I am just back from a wonderful holiday on Italy’s Amalfi coast. Which gives me a great excuse to share some holiday snaps on this blog! Apart from enjoying the mesmerising views from Villa Cimbrone’s famous Infinity Terrace in Ravello (“the most beautiful place in the world” according to Gore Vidal), absorbing the unique beauty of the mountainside town of Positano, and generally enjoying the lush, established gardens, stunning architecture and delicious food and wine, there was something else I couldn’t help but notice: the number of tourists stuck to their smart phones.
I’m not talking here about using phones to take photos. I’m talking about people in some of the most spectacularly beautiful locations in the world, staring down at their phones and texting messages, while ignoring the view which they’ve travelled so far, and spent so much money, to see.
I have nothing against social media. Nor against updating Facebook with the latest travel pics. But there’s a time and place. And looking around at all the bent heads and twitching thumbs, it was hard to avoid the conclusion that I was looking at a tribe of social media victims. People who are way beyond the point of using technology as a convenience, or even for entertainment, but who are gripped by a compulsion so strong that they can’t be free of it, even in the face of the most transcendental beauty, amid scenes that have inspired artists, writers and leaders since the time of Roman emperor Tiberius.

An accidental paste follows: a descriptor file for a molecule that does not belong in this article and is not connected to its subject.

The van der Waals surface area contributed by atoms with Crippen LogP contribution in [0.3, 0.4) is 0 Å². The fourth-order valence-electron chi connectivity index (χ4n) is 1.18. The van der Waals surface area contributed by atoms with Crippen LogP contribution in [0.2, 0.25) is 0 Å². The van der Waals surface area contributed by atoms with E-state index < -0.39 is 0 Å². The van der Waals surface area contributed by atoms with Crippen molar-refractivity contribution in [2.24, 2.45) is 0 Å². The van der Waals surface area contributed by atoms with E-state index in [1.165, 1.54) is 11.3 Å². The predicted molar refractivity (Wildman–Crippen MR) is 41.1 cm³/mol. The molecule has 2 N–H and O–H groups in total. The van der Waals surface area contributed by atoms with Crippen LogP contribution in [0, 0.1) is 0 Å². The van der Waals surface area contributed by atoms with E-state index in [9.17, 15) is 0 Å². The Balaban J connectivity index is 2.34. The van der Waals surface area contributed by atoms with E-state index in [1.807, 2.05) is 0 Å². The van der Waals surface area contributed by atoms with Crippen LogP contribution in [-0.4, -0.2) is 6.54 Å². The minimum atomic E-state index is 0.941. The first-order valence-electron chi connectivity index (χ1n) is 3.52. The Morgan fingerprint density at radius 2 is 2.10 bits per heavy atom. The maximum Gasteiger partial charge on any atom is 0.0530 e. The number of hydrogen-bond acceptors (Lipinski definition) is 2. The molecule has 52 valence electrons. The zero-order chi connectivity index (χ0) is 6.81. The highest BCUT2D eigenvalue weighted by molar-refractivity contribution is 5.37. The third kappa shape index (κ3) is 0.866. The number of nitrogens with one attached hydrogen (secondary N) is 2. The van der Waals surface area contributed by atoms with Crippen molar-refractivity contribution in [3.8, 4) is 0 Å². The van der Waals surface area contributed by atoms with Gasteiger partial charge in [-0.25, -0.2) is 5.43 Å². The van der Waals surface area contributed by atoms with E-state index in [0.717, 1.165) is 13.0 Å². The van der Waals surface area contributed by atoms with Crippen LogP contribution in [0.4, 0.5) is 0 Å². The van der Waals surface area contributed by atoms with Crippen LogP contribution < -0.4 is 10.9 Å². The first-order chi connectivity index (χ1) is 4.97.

Heavy social media use is eroding many people’s ability to abide in the here and now. And it goes way beyond the ability to take pleasure in a wonderful view. A Stanford University study from 2009 provided definitive evidence that heavy media multi-taskers were more distracted by irrelevant details, had poorer memory recall and were slower to switch from one activity to another. In short, not only are heavy social media users less able to enjoy the world around them, they are also less effective operating in it.
All of which presents meditators with a dilemma: how consistent is it to use social media – which in itself seems to promote mental agitation – to advocate peace of mind? Isn’t this rather like going to war to promote peace? Will I be contributing to the sum of human happiness if I tweet about peace of mind at least five times a day, as recommended by the experts? Update Facebook pages twice a day? Publish blogs several times a week?
Of course there are arguments in favour of using social media. The first being, if you don’t advocate mindfulness in the marketplace of ideas, who will? It may also be argued that not all social media users are hopeless addicts. ‘The only difference between poison and medicine is the dosage,’ runs an old adage. Maybe social media in itself, isn’t the problem. It’s the degree to which it is used.
All the same, I can’t help wondering … would the world be a better place if I blogged more regularly? Or would everyone be better off if we all spent more time on our meditation cushions?
What do you think?
(Both images on this blog are of Villa Cimbrone, Ravello)